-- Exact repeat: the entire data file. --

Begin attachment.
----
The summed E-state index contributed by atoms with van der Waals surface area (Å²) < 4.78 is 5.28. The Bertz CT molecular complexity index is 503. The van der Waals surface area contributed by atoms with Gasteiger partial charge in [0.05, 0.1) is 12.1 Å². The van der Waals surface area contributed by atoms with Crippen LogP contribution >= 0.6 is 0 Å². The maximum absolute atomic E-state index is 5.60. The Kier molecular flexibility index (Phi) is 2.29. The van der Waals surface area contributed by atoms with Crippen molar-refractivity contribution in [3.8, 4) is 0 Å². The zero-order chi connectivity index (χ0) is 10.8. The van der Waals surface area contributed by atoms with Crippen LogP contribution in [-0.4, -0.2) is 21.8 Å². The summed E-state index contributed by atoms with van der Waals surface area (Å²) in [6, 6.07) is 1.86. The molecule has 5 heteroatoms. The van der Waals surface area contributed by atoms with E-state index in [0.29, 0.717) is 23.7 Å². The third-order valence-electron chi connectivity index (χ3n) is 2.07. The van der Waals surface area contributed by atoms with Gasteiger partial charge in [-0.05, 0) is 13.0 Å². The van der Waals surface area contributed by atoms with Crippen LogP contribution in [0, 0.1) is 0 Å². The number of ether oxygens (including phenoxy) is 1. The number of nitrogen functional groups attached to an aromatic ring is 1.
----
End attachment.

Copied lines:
The summed E-state index contributed by atoms with van der Waals surface area (Å²) < 4.78 is 5.28. The Bertz CT molecular complexity index is 503. The van der Waals surface area contributed by atoms with Gasteiger partial charge in [0.05, 0.1) is 12.1 Å². The van der Waals surface area contributed by atoms with Crippen LogP contribution >= 0.6 is 0 Å². The maximum absolute atomic E-state index is 5.60. The Kier molecular flexibility index (Phi) is 2.29. The van der Waals surface area contributed by atoms with Crippen molar-refractivity contribution in [3.8, 4) is 0 Å². The zero-order chi connectivity index (χ0) is 10.8. The van der Waals surface area contributed by atoms with Crippen LogP contribution in [-0.4, -0.2) is 21.8 Å². The summed E-state index contributed by atoms with van der Waals surface area (Å²) in [6, 6.07) is 1.86. The molecule has 5 heteroatoms. The van der Waals surface area contributed by atoms with E-state index in [0.29, 0.717) is 23.7 Å². The third-order valence-electron chi connectivity index (χ3n) is 2.07. The van der Waals surface area contributed by atoms with Gasteiger partial charge in [-0.05, 0) is 13.0 Å². The van der Waals surface area contributed by atoms with Crippen LogP contribution in [0, 0.1) is 0 Å². The number of ether oxygens (including phenoxy) is 1. The number of nitrogen functional groups attached to an aromatic ring is 1.